I am a member of the House Appropriations Committee and the subcommittee with oversight of HHS and its response to the opioid crisis. I support funding for states to combat the opioid crisis and I have also backed legislation funding research into new pain relief treatments so patients can safely recover without the risk of addiction. I have also supported funding that will help our country find cures for cancer and Alzheimer’s. These diseases rob us of our loved ones and we must continue research that will bring us closer to finding life-saving treatments.
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"With respect to opioids it's important, we've been working on legislation that is doing research, is funding research for non-addictive pain medicines, I think that's an important thing to develop new technologies that help people without forming those kinds of addictions," Moolenaar said.
"It’s encouraging to see commitment to high quality medicine, It’s a very complex area with different needs for different patients this is a group that’s committed to serving their patients in a way that is safe and good quality and cost effective," said Moolenaar.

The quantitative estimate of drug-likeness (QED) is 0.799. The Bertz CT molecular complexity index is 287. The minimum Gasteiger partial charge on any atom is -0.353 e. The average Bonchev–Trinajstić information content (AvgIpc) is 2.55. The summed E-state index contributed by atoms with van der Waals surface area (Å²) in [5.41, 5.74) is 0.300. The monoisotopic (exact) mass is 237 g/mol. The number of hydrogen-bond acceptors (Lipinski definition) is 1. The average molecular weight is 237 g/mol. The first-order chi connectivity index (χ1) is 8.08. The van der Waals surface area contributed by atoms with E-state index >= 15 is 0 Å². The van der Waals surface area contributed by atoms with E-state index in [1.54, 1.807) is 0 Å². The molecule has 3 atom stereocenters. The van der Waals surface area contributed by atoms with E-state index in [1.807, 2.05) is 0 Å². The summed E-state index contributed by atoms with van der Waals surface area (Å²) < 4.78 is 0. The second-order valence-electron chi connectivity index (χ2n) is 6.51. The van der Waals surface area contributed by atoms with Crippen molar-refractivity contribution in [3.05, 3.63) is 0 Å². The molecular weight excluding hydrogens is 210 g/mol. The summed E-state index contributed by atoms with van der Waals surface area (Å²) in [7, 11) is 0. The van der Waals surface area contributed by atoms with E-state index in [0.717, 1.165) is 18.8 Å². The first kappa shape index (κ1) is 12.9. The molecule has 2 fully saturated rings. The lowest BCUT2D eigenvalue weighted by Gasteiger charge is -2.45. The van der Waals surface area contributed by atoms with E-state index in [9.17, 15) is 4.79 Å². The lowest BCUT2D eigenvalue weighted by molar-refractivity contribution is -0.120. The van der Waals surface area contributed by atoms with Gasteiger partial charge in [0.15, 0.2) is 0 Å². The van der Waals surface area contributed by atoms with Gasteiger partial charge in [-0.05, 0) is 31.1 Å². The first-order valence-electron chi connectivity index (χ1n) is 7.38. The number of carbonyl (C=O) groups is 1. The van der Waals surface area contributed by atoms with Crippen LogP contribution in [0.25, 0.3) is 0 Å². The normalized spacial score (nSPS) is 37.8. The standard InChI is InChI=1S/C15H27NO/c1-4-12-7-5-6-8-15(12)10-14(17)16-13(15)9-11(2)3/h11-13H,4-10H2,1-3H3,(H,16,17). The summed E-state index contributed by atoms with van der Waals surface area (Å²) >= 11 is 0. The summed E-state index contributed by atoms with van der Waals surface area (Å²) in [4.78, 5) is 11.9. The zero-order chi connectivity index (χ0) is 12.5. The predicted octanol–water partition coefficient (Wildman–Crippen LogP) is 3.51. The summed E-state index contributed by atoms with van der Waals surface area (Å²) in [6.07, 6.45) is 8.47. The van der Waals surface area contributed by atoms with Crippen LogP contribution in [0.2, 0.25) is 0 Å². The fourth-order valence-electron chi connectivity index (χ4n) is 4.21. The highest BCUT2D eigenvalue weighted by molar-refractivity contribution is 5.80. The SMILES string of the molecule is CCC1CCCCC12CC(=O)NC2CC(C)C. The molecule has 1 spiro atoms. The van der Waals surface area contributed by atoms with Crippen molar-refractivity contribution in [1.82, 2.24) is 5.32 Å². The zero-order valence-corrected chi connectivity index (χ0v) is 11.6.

Congressman John Moolenaar visited Cadillac Tuesday and updated us on current legislation directly affecting Michiganders.
The congressman spoke about the house’s Great Lakes Restoration initiative, as well as work on the opioid crisis, veterans issues, and the budget.
Today, the House of Representatives passed the Native American Health Savings Improvement Act (H.R. 1476) introduced by Congressman John Moolenaar.
The legislation improves access to federal Health Savings Accounts (HSAs) for Native Americans who receive services at Indian Health Service (IHS) facilities.
Right now, Native Americans must wait three months after receiving care at an Indian Health Service facility before they can make a contribution to their HSAs again.